The Civilian Language Reserve Corps, Part I
By Stafford Hemmer
In an attempt to widen the scope of qualified volunteer language professionals in the wake of the September 11th attacks, the U.S. government in 2004 instituted the Civilian Language Reserve Corps. In this first of a two-part series, we examine the CLRC’s history and mission. In the concluding segment, in the September Translorial, we’ll hear from many parties involved in this unusual effort to invigorate America’s foreign language abilities.
In July 2006, NCTA members who also belong ATA received an email appeal from ATA President Marian Greenfield. As a follow-up the ATA’s successful response to the Red Cross request for volunteers, Ms. Greenfield extended an invitation to interested translators and interpreters to consider joining the national Civilian Linguist Reserve Corps. “CLRC volunteers may be called upon during a national crisis of one sort or another, such as supporting preparations for evacuations before and after natural disasters,” she explained. According to the CLRC’s own mission statement, the Corps aims “to provide and maintain a readily available civilian corps of certified expertise in languages determined to be important to the security of the nation.”
The Corps is operated today under the auspices of the National Security Language Initiative, launched by the Bush Administration in 2004 as an endeavor to “dramatically increase the number of Americans learning critical-need foreign languages.” In this context, “critical need” refers to nine specific languages, including Arabic, Chinese, Russian, Hindu, Korean, Urdu, and Farsi. The NSLI is a department of the U.S. Departments of State, Defense, and Education, as well as the Office of the Director of National Intelligence. The initiative is comprised of: 1) programs to encourage the learning and teaching of foreign languages; 2) scholarships, exchanges, and projects to promote international learning and exposure; 3) the creation of “feeder programs” to educational institutions, from kindergarten through university level; and finally 4) “strategic partnerships” between the national government and U.S. universities to promote instruction in “critical languages.” The CLRC itself falls under this latter prong of NSLI agenda. In fiscal year 2007, the Bush administration requested $114 million from Congress to fund this program.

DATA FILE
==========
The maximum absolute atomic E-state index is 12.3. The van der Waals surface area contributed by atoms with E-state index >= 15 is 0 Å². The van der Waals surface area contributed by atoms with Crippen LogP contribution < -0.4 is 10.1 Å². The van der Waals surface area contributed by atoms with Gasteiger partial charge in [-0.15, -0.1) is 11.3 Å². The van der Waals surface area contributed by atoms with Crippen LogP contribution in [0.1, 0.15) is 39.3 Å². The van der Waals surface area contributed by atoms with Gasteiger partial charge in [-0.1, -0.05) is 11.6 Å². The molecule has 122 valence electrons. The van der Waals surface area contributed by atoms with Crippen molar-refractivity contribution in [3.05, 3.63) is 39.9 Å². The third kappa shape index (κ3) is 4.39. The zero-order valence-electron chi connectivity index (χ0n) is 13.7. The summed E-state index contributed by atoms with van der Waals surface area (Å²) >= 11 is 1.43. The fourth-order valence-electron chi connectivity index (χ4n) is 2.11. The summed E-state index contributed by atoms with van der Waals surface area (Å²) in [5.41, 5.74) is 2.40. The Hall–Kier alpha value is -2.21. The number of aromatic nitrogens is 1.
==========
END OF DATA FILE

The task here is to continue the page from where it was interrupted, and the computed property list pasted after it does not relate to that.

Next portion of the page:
The National Guard model
On the face of it, and as reflected by Ms. Greenfield’s email, this battalion of linguists should operate like the National Guard, except that it will take command of language-related issues instead of public disorder during national crisis situations. Its genesis actually precedes the NSLI itself, in a proposal to Congress in 2001 by the National Security Education Program of the Department of Defense’s National Defense University. Following the government-funded initial feasibility study, NSEP’s Dr. Robert Slater, in his testimony of April 1, 2004, asked the House Permanent Select Committee on Intelligence to “consider how effective and beneficial it would have been for the nation if, on September 12, 2001, the Director of the FBI had been able to request an immediate call-up of a select number of Arabic specialists who were commissioned as part of a Civilian Linguist Reserve Corps.”
Dr. Slater’s words had their effect on Capitol Hill. When the feasibility study, operational plan, and implementation plan were completed, the time had come in mid-2006 to launch the CLRC’s pilot program. Over the next three years, the Corps’ goal is to assemble a list of no fewer than 1,000 linguists by the year 2010 in the nine critical-need languages. Enrolled language professionals would be matched to the requirements stipulated by the more than 80 federal government departments, bureaus, and agencies that need their service. Reservists have to be certified not only in terms of language acumen, but also in terms of their national loyalty, in order to garner the necessary U.S. Government security clearance. With that imprimatur, members of the Corps would be available to take on sensitive defense-related work. Skills will have to be maintained and certified on a consistent basis. In exchange for the demanding level of paperwork, background clearance, and ongoing skills maintenance, the candidates in the program would be treated as federal civilian employees, receiving pay, benefits, and other incentives when finally called into service.
Mobilizing the Corps
According to a press release during the feasibility stage, the Corps was touted as an opportunity for U.S. civilians to help out during national emergencies—hurricanes Katrina and Rita being recent examples of such situations. To be clear, the CLRC would not be a military reserve; its members would have the right to refuse deployment, but should they do so, they would be required to reimburse the government for their training and education. Despite the non-military nature of the Corps’ charter, however, there appears some evidence that the Department of Defense’s intentions for this program may include grooming these language specialists to work on more delicate security matters—such as, for example, interrogations of so-called “enemy combatants” in the war on terror. Whether this falls within the purview of a “volunteer” corps is a matter for further investigation. 3